Lawrie Sanchez didn't exactly endear himself to the Green and White Army at the start of his reign. But it wasn't his Equadorian looks, nor his rather vague Norn Iron roots, which prompted the temporary xenophobia just over three years ago.
No, it was Sanchez's assertion, shortly after he took over as Northern Ireland boss, that he regarded the job as "a stepping stone" to managing a big club.
What cheek, eh? And what previous Northern Ireland manager would ever have suggested that there were bigger or better jobs out there?
Well, none actually. But then, most of the previous incumbents had regarded the privilege of leading our boys as their last major job in football management, not one of their first.
And Sanchez, who was out of work at the time, needed something to kick-start his managerial career, which had stalled after a topsy-turvy stint at Wycome Wanderers.
His Northern Ireland 'connections' were extremely vague; he had qualified to play for 'his country' through ancient ancestors and only wore the shirt on three occasions.
But although his businesslike attitude to the manager's job may not have initially endeared him to the Windsor Park faithful, it certainly impressed the Irish FA enough to give him a chance.
And Sanchez knew that the only way the job would ultimately become a " stepping stone" to greater things was for him to make a considerable success of it.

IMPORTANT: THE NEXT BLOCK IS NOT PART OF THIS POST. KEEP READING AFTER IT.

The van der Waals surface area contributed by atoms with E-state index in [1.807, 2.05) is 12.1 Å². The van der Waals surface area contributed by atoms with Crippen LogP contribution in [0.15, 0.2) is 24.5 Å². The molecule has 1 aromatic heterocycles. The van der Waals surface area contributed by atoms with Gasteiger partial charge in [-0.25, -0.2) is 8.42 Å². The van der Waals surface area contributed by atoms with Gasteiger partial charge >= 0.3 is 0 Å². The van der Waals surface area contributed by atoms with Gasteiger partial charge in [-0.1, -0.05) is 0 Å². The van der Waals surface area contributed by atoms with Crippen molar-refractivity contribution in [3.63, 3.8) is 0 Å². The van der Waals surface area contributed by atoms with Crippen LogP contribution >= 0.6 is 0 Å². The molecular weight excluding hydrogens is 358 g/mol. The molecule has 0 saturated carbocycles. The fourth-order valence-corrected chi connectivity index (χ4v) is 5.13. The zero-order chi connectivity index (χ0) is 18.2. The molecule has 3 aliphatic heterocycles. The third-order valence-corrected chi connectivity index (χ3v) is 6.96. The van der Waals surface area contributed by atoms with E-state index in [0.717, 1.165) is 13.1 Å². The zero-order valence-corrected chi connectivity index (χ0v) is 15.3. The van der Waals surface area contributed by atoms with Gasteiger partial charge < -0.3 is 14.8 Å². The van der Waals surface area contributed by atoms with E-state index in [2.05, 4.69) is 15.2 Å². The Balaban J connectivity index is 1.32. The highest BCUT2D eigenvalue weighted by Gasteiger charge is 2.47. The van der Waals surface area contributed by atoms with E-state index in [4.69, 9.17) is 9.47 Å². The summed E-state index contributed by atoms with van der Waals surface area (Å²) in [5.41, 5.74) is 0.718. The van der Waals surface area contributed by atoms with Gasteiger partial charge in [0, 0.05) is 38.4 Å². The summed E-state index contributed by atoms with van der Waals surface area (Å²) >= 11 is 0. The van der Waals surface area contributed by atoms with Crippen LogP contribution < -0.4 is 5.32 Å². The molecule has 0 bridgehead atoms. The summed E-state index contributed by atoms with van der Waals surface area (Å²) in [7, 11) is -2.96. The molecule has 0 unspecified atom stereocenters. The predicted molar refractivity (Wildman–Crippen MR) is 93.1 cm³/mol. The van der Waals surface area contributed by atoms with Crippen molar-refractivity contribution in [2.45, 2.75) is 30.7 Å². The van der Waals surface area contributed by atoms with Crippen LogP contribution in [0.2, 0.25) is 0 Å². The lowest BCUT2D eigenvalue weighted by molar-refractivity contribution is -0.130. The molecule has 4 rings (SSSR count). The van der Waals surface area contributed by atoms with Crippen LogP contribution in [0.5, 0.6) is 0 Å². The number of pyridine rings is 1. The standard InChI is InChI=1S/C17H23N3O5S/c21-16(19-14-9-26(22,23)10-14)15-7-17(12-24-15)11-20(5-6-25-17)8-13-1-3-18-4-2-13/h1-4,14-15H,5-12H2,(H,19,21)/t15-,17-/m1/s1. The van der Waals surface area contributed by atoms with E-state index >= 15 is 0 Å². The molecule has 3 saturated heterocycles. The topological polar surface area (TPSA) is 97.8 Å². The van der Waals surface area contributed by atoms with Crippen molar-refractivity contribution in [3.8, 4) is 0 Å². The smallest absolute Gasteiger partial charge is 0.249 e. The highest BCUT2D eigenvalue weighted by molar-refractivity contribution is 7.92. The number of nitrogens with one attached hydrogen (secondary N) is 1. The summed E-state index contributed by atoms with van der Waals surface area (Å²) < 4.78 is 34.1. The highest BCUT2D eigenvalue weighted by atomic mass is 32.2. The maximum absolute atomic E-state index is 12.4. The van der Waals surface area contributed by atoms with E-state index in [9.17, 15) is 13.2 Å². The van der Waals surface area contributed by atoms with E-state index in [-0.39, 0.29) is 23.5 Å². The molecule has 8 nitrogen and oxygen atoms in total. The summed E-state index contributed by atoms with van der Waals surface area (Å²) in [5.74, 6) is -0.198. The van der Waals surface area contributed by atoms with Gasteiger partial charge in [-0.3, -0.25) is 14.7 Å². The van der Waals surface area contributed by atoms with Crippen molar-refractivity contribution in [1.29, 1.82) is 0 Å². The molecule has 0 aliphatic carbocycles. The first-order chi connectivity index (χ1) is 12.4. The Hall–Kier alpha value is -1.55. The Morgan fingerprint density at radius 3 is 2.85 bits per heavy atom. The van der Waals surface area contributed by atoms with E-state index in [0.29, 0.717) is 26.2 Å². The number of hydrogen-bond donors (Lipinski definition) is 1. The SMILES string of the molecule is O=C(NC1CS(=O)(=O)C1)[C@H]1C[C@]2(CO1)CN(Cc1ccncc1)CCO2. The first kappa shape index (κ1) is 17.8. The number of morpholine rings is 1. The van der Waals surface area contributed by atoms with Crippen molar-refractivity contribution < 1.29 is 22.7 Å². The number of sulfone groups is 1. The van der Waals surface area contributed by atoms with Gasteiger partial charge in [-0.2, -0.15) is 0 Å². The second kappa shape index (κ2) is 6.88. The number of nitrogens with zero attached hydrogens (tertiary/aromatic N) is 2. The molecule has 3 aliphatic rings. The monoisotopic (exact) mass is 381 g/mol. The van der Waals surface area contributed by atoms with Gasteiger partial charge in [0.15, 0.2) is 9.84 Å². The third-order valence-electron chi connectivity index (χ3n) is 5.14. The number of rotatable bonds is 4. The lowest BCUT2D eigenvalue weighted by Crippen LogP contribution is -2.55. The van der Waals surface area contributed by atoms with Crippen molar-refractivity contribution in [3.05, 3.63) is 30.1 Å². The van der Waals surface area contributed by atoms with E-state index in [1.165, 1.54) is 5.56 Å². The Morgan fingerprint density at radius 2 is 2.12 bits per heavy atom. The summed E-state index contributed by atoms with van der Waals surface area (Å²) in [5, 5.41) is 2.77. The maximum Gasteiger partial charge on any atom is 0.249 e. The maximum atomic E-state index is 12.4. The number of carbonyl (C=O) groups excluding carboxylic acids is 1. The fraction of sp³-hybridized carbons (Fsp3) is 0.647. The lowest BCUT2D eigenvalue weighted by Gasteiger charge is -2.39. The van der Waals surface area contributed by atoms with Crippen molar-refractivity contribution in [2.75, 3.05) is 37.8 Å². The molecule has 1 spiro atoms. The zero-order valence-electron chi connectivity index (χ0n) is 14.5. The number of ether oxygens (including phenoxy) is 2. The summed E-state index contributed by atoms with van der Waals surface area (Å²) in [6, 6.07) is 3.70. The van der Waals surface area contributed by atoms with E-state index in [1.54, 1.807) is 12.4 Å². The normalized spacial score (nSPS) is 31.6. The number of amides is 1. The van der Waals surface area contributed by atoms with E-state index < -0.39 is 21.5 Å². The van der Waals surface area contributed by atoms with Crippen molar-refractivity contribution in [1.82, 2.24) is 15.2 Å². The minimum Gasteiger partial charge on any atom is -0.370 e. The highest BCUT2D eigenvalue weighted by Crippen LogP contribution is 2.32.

With Northern Ireland now topping their Euro 2008 qualifying group and in with a more than decent chance of making it to a major tournament for the first time in over two decades, he has certainly done that.
And, statistically at least, he is the second most successful Northern Ireland manager behind the legendary Billy Bingham - ironically, the man who first picked, and then discarded, Sanchez as an international player.
But it's not the statistics the GAWA fondly bring to mind when considering Sanchez's achievements; it's the return of the glory nights at Windsor, most notably those never-to-be-forgotten, David Healy-powered victories over England, Spain and, most recently, Sweden.
Three of the world's top 10 football countries, all humbled by a Northern Ireland team that, under Sanchez, regained its pride following a pitiful run of embarrassing results under precedessor Sammy McIlroy.
And now it looks as if Sanchez himself will soon be a predecessor to a new Northern Ireland manager.
It's more a question of when than if.
There is little doubt that, should Sanchez keep Fulham on the Premiership gravy train, he will be offered the sort of contract that makes his current Northern Ireland salary look like spare change.
The IFA will fight to keep him, of course, but it simply could not compete financially with a Premiership club bankrolled by multi-millionaire Harrods owner Mohammed Al Fayed.
And when Lawrie does go to the "bigger and better things" that he has always dreamed of, it will be with the blessings of the overwhelming majority of fans.
Yes, they'll be gutted to see him leave after what he achieved in such a short space of time with Northern Ireland.
But they'll also fully appreciate that the amazing things he did for our wee country were what made a major Premiership club sit up and take notice in the first place.